“Flotsam” also seems to be about women’s sexuality, perhaps an acknowledgement of women’s body clocks. Similarly, “A Wanted Man” is about female sexuality too, although seems at first perhaps to be about male sexuality. It features a man who is irresistible to all women and will guarantee them a pregnancy with one fuck. All he wants is someone to love, and to love him back, and he seems to fall in love with every new woman he meets, though they are all uninterested in settling down.

“The Mast Year” is an interesting look at the world. In it, the main character finds herself promoted and engaged in quick succession, and people begin to gather around her home, setting up tents and caravans, burrowing into her lawn, and climbing her trees. Her mother says that she’s experiencing a mast year. This references when a tree produces more fruit than usual, so people gather around it. Jane’s recent luck works as a magnet and the people are gathered around her in the hope that some of that luck rubs off on them. It feels like an extreme version of how we advertise ourselves on social media when things are going well – if you go by Instagram, everyone is currently living their best life – and then what happens when things go wrong and we have to start revealing the truth behind the smiles.

The titular story, “Man V. Nature” is about three men stuck in a rubber dinghy on an endless lake, with barely any food left and no protection from the scorching sun. Pretending that their predicament is a TV show, their bodies, brains and sanity wither away and they turn on one another and begin to reveal harsh secrets, and one of them learns that he’s not considered “one of the gang”, despite his desperate attempts to fit in.

Children are also common to several of the stories. “Somebody’s Baby” brings to life the fear new parents have that their child is in danger by making that danger a man who stands in your garden and, if you lose concentration for just one second, will enter your house and snatch your baby. The main question you’re left with at the end of that story is, “If you could suddenly get back everything you’d already said goodbye to, would you want it?” In another story, “The Not-Needed Forest”, several boys who society has deemed unneeded are sent to be killed but survive in a forest together instead, until the food supply runs low and they begin to compete with one another for survival.

Diane Cook has conjured up a shockingly brilliant collection of tales, each of them slightly unnerving and leaving you slightly unsure as to what just happened. There aren’t many answers, but to provide them would be to ruin the magic. Her stories contain something familiar, but are also like nothing you’ve ever read before. Haunting.

“Who Cooked The Last Supper?” by Rosalind Miles (1989)

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last supper book

A woman’s work is never done.

“The story of the human race begins with a female.”

Quickly, without giving it too much thought, name ten famous historical women. Got them? Right. Probably you’ve all gone for the same ones. Joan of Arc, Elizabeth I, maybe Victoria, possibly Marie Curie, Jane Austen, Florence Nightingale? Emmeline Pankhurst?

OK, now name ten more. Who’ve we got this time? Cleopatra? Boadicea? Mary Seacole, Amelia Earhart, Harriet Tubman? Not so easy that time, was it?

Now do it again. Struggling? Horrendously, so was I. And yet if I’d asked you to name fifty historical men, you might not have even had to pause for a moment, reeling off a checklist of men from Alexander the Great to Winston Churchill. Why, then, is it so hard to quickly recall even a handful of history’s greatest women? Simply, because men wrote the history books and have edited them ruthlessly.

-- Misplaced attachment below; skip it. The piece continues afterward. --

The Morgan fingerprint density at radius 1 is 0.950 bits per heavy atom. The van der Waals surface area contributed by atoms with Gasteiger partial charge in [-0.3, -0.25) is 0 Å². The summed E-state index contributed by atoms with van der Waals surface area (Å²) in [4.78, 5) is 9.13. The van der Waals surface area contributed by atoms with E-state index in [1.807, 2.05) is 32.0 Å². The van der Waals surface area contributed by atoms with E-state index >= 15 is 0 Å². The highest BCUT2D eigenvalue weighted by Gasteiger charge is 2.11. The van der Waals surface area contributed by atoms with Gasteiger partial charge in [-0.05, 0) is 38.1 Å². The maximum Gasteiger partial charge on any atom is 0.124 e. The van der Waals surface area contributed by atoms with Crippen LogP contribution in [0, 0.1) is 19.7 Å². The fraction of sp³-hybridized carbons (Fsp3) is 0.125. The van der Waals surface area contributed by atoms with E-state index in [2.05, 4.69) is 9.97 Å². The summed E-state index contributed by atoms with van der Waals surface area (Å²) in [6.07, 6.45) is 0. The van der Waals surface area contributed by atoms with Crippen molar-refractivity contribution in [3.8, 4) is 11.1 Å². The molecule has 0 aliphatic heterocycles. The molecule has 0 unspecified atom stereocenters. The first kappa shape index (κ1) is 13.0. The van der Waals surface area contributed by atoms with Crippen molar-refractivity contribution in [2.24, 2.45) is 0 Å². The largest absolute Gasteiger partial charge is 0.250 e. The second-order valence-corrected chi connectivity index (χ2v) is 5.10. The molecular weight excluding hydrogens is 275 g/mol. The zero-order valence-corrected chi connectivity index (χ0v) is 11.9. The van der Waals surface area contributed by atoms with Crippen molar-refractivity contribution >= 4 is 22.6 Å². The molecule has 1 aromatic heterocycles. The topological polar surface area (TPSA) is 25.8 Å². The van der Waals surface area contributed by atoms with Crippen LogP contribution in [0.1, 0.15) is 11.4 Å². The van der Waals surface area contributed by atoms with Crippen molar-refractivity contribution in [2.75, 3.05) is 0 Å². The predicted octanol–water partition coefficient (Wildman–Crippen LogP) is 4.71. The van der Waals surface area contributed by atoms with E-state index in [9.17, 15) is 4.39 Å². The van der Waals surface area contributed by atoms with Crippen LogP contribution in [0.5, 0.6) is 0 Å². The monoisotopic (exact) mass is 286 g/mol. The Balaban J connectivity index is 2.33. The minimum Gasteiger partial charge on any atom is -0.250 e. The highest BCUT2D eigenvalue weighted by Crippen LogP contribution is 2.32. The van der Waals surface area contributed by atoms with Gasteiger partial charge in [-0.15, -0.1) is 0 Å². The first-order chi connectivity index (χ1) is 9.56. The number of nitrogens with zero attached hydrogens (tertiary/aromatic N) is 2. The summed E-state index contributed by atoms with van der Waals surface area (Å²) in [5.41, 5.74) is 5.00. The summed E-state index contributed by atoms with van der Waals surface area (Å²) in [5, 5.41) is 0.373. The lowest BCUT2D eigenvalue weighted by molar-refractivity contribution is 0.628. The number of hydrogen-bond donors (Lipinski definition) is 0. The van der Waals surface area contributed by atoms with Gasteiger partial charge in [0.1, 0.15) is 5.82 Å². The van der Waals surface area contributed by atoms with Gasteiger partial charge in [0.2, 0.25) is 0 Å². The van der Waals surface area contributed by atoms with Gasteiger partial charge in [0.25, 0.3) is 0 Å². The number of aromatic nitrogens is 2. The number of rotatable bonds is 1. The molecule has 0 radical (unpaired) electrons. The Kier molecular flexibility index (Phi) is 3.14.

In Rosalind Miles’ book, Who Cooked The Last Supper?, she laments this lack of women throughout history, pointing out that wherever men were, women had to be there too, usually being treated far worse and often without much public outcry. Her story begins in the caves of old, where women gathered most of the food for their tribes and leads us through history up to the last century where women fought for their rights to suffrage, contraception and independence.

Along the way, she talks about the hypocrisy of men as they struggled to keep women under their thumbs, deciding almost arbitrarily that women are weaker and more stupid, making them unable to do the jobs that men could do, despite the fact that women had been doing them for centuries before. She covers every horror that women have faced over the advancing millennia, from rape and slavery, to genital mutilation and the punishments doled out for having the audacity to menstruate. Women had originally been worshipped as goddesses, creators who gave life to everything, but as soon as men realised that they had something to do with childbirth too, then that was that. Woman’s fate was sealed and the phallus was held up as the greatest thing on the earth.

There are tales of genuine horror in here, such as the trials of female coal miners, the sex slavery that most women endured, and the horrendous, almost vomit-inducing tortures forced upon those women who dared to step outside of the norm.

Miles pulls no punches here, never for a minute accepting that men weren’t at fault here. She is out to redress history and show that women have been there all this time, even if the history books so often don’t show that. There are stories of great women in history who worked as laborers, soldiers, teachers, scientists, writers and doctors, only to have most of their achievements blasted out of history by men. But women are responsible for some of the biggest leaps forward in humanity’s history. The first novelist was a woman, and so was the inventor of calligraphy, and thus the art of handwriting. Female gynecologists ruled the wards of Ancient Greece, and there’s always been women willing to go out and teach others.

It’s an interesting book and will make you look at history in a completely different way, but I warn you now that this is at heart an academic text, and Miles is an academic, so it’s fairly dry in some places. With such a seemingly frivolous title, I expected it to be a bit lighter, but it was not to be so. Also, there are a few tales of famous women who should be remembered better, but few of them are much fleshed out, and it would have been interesting to read more of these.

In any case, it’s a stark reminder that men did not build this world alone, and that some backwards thinking people may continue with their beliefs that women are lesser than them, but they are wrong. Of course women should have equality, but it’s been a long, torturous process to get to the point we’re at now, and we’ve still got further to go.

An important read for men and women alike.